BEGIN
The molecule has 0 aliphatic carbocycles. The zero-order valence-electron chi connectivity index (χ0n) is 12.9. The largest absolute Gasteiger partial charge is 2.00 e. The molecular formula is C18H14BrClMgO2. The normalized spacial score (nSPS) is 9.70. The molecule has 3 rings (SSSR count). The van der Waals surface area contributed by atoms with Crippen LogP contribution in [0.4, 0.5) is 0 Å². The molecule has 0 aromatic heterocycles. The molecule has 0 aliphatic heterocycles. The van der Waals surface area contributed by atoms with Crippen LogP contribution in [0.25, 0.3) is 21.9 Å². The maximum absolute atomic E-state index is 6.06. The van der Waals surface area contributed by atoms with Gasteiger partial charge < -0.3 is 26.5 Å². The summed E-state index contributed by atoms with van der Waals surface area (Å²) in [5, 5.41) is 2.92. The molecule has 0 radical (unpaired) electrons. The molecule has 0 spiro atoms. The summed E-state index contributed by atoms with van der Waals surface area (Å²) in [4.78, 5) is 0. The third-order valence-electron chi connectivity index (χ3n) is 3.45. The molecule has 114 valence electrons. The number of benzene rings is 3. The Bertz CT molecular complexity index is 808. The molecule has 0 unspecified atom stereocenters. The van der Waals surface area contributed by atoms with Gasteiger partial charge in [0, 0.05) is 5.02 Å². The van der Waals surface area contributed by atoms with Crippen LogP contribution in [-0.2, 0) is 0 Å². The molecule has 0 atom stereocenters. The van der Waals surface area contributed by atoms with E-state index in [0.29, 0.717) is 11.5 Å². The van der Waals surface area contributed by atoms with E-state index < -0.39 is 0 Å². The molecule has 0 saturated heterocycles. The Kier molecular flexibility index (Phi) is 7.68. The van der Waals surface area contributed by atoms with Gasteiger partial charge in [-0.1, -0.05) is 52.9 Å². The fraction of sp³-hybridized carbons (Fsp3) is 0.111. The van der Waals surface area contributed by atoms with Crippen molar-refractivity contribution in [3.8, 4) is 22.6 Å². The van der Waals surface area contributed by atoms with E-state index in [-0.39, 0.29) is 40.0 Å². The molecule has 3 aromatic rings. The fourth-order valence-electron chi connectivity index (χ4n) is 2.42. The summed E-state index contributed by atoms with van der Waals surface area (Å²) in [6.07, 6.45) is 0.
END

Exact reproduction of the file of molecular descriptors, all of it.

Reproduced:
The molecule has 0 aliphatic carbocycles. The zero-order valence-electron chi connectivity index (χ0n) is 12.9. The largest absolute Gasteiger partial charge is 2.00 e. The molecular formula is C18H14BrClMgO2. The normalized spacial score (nSPS) is 9.70. The molecule has 3 rings (SSSR count). The van der Waals surface area contributed by atoms with Crippen LogP contribution in [0.4, 0.5) is 0 Å². The molecule has 0 aromatic heterocycles. The molecule has 0 aliphatic heterocycles. The van der Waals surface area contributed by atoms with Crippen LogP contribution in [0.25, 0.3) is 21.9 Å². The maximum absolute atomic E-state index is 6.06. The van der Waals surface area contributed by atoms with Gasteiger partial charge < -0.3 is 26.5 Å². The summed E-state index contributed by atoms with van der Waals surface area (Å²) in [5, 5.41) is 2.92. The molecule has 0 radical (unpaired) electrons. The molecule has 0 spiro atoms. The summed E-state index contributed by atoms with van der Waals surface area (Å²) in [4.78, 5) is 0. The third-order valence-electron chi connectivity index (χ3n) is 3.45. The molecule has 114 valence electrons. The number of benzene rings is 3. The Bertz CT molecular complexity index is 808. The molecule has 0 unspecified atom stereocenters. The van der Waals surface area contributed by atoms with Gasteiger partial charge in [0, 0.05) is 5.02 Å². The van der Waals surface area contributed by atoms with Crippen LogP contribution in [-0.2, 0) is 0 Å². The molecule has 0 atom stereocenters. The van der Waals surface area contributed by atoms with E-state index in [0.29, 0.717) is 11.5 Å². The van der Waals surface area contributed by atoms with E-state index < -0.39 is 0 Å². The molecule has 0 saturated heterocycles. The Kier molecular flexibility index (Phi) is 7.68. The van der Waals surface area contributed by atoms with Gasteiger partial charge in [-0.1, -0.05) is 52.9 Å². The fraction of sp³-hybridized carbons (Fsp3) is 0.111. The van der Waals surface area contributed by atoms with Crippen molar-refractivity contribution in [3.8, 4) is 22.6 Å². The van der Waals surface area contributed by atoms with E-state index in [-0.39, 0.29) is 40.0 Å². The molecule has 3 aromatic rings. The fourth-order valence-electron chi connectivity index (χ4n) is 2.42. The summed E-state index contributed by atoms with van der Waals surface area (Å²) in [6.07, 6.45) is 0.